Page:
Week 3 – Artist – Francesca Woodman

“I was inventing a Language for people to see…” (last journal entry. January 19, 1981)


From 1972 to 1980, artist Francesca Woodman made her mark on the world of art. Though no works would be published before her tragic death in 1981 at the age of 22. Woodman’s art was a series of mainly untitled, black and white photographs. Many of which included herself or another female model sometimes in the nude. Her style was unlike many artists in the way that her works did not focus around a central theme, instead they focus on herself and her inner thoughts and inner “demons” as some may call them.

i could no longer play i could no longer play by instinct
then at one point i did not need to translate the notes, they went directly to my hands

Her works

“Things looked funny because my pictures depend on an emotional state… I know this is true and I thought about this for a long time. Somehow it made me feel very, very good.”





While some of her works are straight to the point, others are a little more abstract. While this may be true, her emotions can still be felt in each of the pictures. She used this as an output for her creativity and her emotions instead of keeping them bottled up. You can tell that these photographs were not planned for anything but an outlet (even though she did want them published) by the lack of titles. These photographs seem to have been only shot in one take. By doing this it was pure emotions being shown in the photographs not just “acting” as those emotions. Through this she really made a connection with the audience.

Woodman and Depression

“Real things don’t frighten me just the ones in my mind do.” – Francesca Woodman

Woodman did suffer depression, which was a great influence on her art. Depression leaves a lot of people with a variety of different emotions and it is different in every case. I believe that her art is a perfect representation of what it is. There is a picture where she is encased in a glass box and someone is on the outside or ones where she is hiding behind the wallpaper of the room. Depression can often times lead one to feel “trapped”, be it not being able to get out of bed to not being able to participate in the things they used to enjoy. This can be especially painful seeing those who are happy and enjoying their lives as they once have. When they do go out, there are times that they try to sink into the background and avoid all social contact.** These kind of situations have been clearly portrayed in her photographs as shown below.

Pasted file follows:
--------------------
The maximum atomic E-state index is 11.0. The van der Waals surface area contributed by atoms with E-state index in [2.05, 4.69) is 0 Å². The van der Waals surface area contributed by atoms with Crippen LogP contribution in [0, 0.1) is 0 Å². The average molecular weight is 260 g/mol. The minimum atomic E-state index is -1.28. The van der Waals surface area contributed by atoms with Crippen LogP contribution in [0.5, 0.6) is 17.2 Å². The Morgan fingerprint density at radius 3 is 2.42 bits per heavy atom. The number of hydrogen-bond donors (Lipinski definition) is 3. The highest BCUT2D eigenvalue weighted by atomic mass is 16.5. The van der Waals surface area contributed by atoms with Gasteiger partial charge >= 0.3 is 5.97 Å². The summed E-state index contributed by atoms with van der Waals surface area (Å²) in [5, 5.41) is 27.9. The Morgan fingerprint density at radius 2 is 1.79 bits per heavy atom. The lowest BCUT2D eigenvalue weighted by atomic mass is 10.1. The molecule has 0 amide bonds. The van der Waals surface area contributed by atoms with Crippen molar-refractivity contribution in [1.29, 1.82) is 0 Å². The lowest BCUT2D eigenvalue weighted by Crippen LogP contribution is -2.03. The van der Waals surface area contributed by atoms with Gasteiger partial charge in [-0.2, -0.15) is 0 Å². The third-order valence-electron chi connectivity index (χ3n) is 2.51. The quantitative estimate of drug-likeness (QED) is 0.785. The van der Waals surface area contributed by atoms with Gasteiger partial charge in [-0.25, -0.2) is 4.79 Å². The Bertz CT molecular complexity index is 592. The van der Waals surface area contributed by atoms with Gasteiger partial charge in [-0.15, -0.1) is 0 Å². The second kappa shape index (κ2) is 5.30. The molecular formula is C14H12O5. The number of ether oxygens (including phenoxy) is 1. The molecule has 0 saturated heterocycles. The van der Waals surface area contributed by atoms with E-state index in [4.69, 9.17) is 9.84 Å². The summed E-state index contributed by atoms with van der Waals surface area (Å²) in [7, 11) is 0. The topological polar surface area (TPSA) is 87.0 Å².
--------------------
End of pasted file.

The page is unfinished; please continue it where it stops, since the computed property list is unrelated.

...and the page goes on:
P018-4/4, 11/30/05, 2:10 PM, 16G, 3936x3876 (709+964), 100%, Cruz 080205, 1/120 s, R67.3, G57.4, B71.7

And Me?

To me, Woodman’s art is what I would like to call tragically beautiful. In many of her works you can see how many trials and tribulations she faces, but presents them in such a beautiful and artistic manner. I have experienced depression both personally and in my friends and family. It’s interesting to see how it affects different people and how they cope with it. I have experienced both of the situations I described above and it was interesting to see that mental state expressed so clearly in just one photograph.


This action that I foresee has nothing to do with melodrama. It is that life as lived by me now is a series of exceptions … I was (am?) not unique but special. This is why I was an artist … I was inventing a language for people to see the everyday things that I also see … and show them something different … Nothing to do with not being able “to take it” in the big city or w/ self doubt or because my heart is gone. And not to teach people a lesson. Simply the other side.

** I do want to emphasize that I am not generalizing the population of those suffering depression. It is important to know that there are actually many different varieties of depression and each one affects the individual differently. These two examples are guesses of what Francesca Woodman was trying to capture through her works based off of personal experience or experiences of those around me.


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